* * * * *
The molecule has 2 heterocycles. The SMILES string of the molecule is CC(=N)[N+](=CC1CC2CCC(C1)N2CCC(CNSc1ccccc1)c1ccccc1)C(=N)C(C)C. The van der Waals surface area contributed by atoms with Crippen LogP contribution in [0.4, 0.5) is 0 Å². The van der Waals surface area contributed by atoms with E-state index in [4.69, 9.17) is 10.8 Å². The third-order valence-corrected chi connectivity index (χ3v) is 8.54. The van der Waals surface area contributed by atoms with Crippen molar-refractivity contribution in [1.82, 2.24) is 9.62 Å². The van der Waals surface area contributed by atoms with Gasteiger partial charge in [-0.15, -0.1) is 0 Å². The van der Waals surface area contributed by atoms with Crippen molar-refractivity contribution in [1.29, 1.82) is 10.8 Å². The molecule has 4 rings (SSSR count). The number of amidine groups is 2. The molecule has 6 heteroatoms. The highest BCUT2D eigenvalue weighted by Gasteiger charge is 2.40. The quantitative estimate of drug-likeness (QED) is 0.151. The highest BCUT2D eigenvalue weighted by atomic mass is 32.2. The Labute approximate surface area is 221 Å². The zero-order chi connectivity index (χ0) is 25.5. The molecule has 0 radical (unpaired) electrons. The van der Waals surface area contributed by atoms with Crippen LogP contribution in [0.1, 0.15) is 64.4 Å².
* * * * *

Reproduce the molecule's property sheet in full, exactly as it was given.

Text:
The molecule has 2 heterocycles. The SMILES string of the molecule is CC(=N)[N+](=CC1CC2CCC(C1)N2CCC(CNSc1ccccc1)c1ccccc1)C(=N)C(C)C. The van der Waals surface area contributed by atoms with Crippen LogP contribution in [0.4, 0.5) is 0 Å². The van der Waals surface area contributed by atoms with E-state index in [4.69, 9.17) is 10.8 Å². The third-order valence-corrected chi connectivity index (χ3v) is 8.54. The van der Waals surface area contributed by atoms with Crippen molar-refractivity contribution in [1.82, 2.24) is 9.62 Å². The van der Waals surface area contributed by atoms with Gasteiger partial charge in [-0.15, -0.1) is 0 Å². The van der Waals surface area contributed by atoms with Crippen molar-refractivity contribution in [1.29, 1.82) is 10.8 Å². The molecule has 4 rings (SSSR count). The number of amidine groups is 2. The molecule has 6 heteroatoms. The highest BCUT2D eigenvalue weighted by Gasteiger charge is 2.40. The quantitative estimate of drug-likeness (QED) is 0.151. The highest BCUT2D eigenvalue weighted by atomic mass is 32.2. The Labute approximate surface area is 221 Å². The zero-order chi connectivity index (χ0) is 25.5. The molecule has 0 radical (unpaired) electrons. The van der Waals surface area contributed by atoms with Crippen LogP contribution in [0.1, 0.15) is 64.4 Å².